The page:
News outlets uncritically hyped this claim as fact even though these security state operatives themselves admitted: “We want to emphasize that we do not know if the emails…are genuine or not and that we do not have evidence of Russian involvement — just that our experience makes us deeply suspicious that the Russian government played a significant role in this case.” Even though this claim came from trained liars who,
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11-03-21 04:07:00, Supporters of Mark Meechan aka Count Dankula gather in central London to protest against his conviction under the Communications Act in March 2018 (Photo credit should read Wiktor Szymanowicz / Barcroft Media via Getty Images)
On Wednesday, I wrote about how corporate journalists, realizing that the public’s increasing contempt for what they do is causing people to turn away in droves, are desperately inventing new tactics to maintain their stranglehold over the dissemination of information and generate captive audiences. That is why journalists have bizarrely transformed from their traditional role as leading free expression defenders into the the most vocal censorship advocates, using their platforms to demand that tech monopolies ban and silence others.
That same motive of self-preservation is driving them to equate any criticisms of their work with “harassment,” “abuse” and “violence” — so that it is not just culturally stigmatized but a banning offense, perhaps even literally criminal, to critique their journalism on the ground that any criticism of them places them “in danger.” Under this rubric they want to construct, they can malign anyone they want, ruin people’s reputations, and unite to generate hatred against their chosen targets, but nobody can even criticize them.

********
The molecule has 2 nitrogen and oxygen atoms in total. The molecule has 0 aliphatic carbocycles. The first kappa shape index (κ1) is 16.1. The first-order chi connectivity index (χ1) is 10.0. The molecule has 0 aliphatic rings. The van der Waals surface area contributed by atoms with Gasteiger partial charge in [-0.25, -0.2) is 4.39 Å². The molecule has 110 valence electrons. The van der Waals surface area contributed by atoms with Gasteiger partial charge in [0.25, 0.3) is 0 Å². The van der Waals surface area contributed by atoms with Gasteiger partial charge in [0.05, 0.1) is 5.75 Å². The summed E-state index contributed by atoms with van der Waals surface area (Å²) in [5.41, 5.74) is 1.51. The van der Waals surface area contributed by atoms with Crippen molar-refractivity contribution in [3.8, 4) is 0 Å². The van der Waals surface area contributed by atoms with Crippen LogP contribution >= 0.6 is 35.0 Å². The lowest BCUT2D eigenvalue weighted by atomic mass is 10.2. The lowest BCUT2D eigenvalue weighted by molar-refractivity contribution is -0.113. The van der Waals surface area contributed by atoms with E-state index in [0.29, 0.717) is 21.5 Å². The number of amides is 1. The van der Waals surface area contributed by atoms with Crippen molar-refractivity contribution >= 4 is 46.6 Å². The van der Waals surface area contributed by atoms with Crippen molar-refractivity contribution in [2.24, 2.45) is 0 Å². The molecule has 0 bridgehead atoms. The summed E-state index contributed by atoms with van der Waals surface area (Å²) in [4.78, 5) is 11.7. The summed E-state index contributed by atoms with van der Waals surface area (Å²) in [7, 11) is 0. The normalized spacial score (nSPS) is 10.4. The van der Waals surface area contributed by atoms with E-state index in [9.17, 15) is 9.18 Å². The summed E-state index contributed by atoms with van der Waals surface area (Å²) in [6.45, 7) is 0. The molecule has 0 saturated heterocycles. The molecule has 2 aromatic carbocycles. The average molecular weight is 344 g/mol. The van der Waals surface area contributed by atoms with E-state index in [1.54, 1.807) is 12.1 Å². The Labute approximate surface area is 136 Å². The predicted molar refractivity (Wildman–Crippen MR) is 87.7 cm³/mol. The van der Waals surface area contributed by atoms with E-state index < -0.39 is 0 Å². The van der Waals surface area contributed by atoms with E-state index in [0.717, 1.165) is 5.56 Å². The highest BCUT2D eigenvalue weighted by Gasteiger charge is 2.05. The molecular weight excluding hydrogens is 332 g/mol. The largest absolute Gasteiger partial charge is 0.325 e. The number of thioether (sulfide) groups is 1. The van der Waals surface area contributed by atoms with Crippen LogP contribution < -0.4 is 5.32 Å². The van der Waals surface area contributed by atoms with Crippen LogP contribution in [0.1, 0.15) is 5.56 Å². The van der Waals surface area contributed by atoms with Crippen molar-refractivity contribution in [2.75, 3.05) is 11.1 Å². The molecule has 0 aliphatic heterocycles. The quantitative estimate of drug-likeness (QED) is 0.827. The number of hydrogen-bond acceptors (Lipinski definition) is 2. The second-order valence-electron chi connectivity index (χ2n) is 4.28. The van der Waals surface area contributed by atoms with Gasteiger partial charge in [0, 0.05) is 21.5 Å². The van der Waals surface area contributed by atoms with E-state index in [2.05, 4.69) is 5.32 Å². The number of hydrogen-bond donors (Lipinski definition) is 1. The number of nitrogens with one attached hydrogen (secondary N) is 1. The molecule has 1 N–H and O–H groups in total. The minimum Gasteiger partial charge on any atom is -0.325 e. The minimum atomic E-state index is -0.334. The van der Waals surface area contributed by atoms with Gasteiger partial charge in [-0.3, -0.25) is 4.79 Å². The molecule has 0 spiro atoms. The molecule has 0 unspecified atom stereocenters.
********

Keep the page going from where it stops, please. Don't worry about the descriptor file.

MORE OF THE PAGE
Any independent platform or venue that empowers other journalists or just ordinary citizens to do reporting or provide commentary outside of their repressive constraints is viewed by them as threats to be censored and destroyed. Every platform that enables any questioning of their pieties or any irreverent critiques of mainstream journalism — social media sites, YouTube, Patreon, Joe Rogan’s Spotify program — has already been systematically targeted by corporate journalists with censorship demands, often successfully.
Back in November, the media critic Stephen Miller warned: “It’s only a matter of time before the media tech hall monitors turn their attention to Substack.” And ever since, in every interview I have given about the success of Substack and every time I have written about journalist-led censorship campaigns, I have echoed that warning that they would soon turn their united guns on this platform. Miller’s prediction was prompted by a Columbia Journalism Review article entitled “The Substackerati” which claimed that Substack was structurally unfair because “most” of “the most successful people on Substack” are “white and male;
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Around the world, journalists are being targeted at record levels by despots, eager to silence the press.
Why it matters: Experts worry that the United States’ wavering stance on press freedoms over the past few years may have empowered autocrats looking to gain power and undermine democracy by going after journalists.
Catch up quick: Governments around the world have begun creating “